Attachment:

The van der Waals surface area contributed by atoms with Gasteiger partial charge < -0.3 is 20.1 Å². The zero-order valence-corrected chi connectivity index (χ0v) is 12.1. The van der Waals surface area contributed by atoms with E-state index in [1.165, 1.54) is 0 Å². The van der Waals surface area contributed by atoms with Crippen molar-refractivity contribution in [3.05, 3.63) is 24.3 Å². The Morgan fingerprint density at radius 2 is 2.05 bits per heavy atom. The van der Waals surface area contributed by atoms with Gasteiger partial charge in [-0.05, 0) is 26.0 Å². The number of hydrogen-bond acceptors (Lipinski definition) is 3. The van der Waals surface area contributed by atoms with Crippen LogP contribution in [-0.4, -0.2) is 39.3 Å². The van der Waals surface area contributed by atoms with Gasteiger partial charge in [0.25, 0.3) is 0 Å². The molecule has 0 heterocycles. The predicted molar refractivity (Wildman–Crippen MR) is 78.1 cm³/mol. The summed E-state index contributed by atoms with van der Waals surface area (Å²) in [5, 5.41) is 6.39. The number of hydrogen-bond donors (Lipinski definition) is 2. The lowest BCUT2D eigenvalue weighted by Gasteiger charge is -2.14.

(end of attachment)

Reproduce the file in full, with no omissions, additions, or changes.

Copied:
The van der Waals surface area contributed by atoms with Gasteiger partial charge < -0.3 is 20.1 Å². The zero-order valence-corrected chi connectivity index (χ0v) is 12.1. The van der Waals surface area contributed by atoms with E-state index in [1.165, 1.54) is 0 Å². The van der Waals surface area contributed by atoms with Crippen molar-refractivity contribution in [3.05, 3.63) is 24.3 Å². The Morgan fingerprint density at radius 2 is 2.05 bits per heavy atom. The van der Waals surface area contributed by atoms with Gasteiger partial charge in [-0.05, 0) is 26.0 Å². The number of hydrogen-bond acceptors (Lipinski definition) is 3. The van der Waals surface area contributed by atoms with Crippen LogP contribution in [-0.4, -0.2) is 39.3 Å². The van der Waals surface area contributed by atoms with Gasteiger partial charge in [0.25, 0.3) is 0 Å². The molecule has 0 heterocycles. The predicted molar refractivity (Wildman–Crippen MR) is 78.1 cm³/mol. The summed E-state index contributed by atoms with van der Waals surface area (Å²) in [5, 5.41) is 6.39. The number of hydrogen-bond donors (Lipinski definition) is 2. The lowest BCUT2D eigenvalue weighted by Gasteiger charge is -2.14.